The term "Celluloid Indians" is taken from the book by Jacquelyn Kilpatrick, Celluloid Indians - Native Americans and Film, University of Nebraska Press, 1999 which is highly recommended to anyone interested in this subject.
From the University of Nebraska Press website:
Preserved by the Library of Congress.
Director: James Young Deer
Audio/Visual: silent, black & white
White Fawn's Devotion is the earliest surviving film directed by a Native American, and also the first film shot in America by the French company Pathé. In 2008, it was added to the United States National Film Registry as being deemed "culturally, historically, or aesthetically significant".
James Young Deer (also known as J. Younger Johnston), the uncredited director and writer of White Fawn's Devotion, was the first documented Native American film director. A member of the Winnebago tribe, Young Deer was hired by Pathé Frères as a director and scenario writer, and frequently worked in collaboration with his wife, Princess Red Wing (also known as Lillian St. Cyr). Out of the more than 100 films he made, White Fawn's Devotion is one of fewer than 10 films of Young Deer's to have survived.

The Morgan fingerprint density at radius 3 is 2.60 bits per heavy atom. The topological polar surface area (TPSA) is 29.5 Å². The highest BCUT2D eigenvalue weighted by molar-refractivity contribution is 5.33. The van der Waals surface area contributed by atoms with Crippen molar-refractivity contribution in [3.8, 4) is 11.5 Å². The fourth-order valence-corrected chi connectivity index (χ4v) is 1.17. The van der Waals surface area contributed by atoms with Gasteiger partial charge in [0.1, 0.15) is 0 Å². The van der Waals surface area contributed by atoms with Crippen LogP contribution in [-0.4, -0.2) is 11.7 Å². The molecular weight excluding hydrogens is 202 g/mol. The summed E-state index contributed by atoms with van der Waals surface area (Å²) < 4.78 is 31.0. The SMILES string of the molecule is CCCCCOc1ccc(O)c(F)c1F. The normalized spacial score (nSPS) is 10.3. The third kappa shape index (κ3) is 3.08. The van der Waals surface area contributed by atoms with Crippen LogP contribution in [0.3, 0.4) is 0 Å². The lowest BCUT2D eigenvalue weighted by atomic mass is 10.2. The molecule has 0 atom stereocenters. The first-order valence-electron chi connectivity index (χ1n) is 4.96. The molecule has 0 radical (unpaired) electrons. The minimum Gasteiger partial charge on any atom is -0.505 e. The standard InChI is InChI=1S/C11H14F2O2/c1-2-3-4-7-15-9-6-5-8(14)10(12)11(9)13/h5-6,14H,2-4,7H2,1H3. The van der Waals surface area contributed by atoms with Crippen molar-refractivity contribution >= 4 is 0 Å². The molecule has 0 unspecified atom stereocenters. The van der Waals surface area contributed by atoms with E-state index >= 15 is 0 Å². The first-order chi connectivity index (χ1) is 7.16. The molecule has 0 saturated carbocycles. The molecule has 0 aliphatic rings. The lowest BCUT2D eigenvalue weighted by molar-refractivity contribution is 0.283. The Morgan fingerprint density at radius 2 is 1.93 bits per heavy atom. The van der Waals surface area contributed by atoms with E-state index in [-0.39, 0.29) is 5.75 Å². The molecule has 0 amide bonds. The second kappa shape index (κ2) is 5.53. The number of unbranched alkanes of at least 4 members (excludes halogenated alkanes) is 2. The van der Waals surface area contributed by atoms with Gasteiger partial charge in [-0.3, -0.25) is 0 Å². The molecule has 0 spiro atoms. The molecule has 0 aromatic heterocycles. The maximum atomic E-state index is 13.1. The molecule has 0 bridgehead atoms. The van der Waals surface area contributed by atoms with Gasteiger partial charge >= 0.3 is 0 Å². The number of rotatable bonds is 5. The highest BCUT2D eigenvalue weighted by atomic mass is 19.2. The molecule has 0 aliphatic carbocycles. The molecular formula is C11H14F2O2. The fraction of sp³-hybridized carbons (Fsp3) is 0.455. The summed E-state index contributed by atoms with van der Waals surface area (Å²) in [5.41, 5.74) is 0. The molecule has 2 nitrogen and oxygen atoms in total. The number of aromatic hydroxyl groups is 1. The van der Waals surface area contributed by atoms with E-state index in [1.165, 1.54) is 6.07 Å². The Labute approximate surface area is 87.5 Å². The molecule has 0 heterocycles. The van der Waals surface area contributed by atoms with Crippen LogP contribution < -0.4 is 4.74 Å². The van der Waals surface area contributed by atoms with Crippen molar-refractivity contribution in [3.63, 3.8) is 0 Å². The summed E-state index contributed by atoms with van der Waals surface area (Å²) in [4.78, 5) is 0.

(Divx as multi-part rar-file):
PART 1 (95 MB)
PART 2 (23 MB)
More info on
James Young Deer
and Princess Red Wing:
"It is believed that Red Wing inspired the song, Red Wing -- words by Thurland Chattaway, music by Kerry Mills--copyrighted in 1907. Now in the public domain, the song has achieved a folk song-like status and has several variations."
(most notably Woody Guthrie's Union Maid)
DOWNLOAD ERNEST THOMPSON'S 1924 RECORDING
(4.7 MB FLAC)
VBR mp3 (2.8 MB)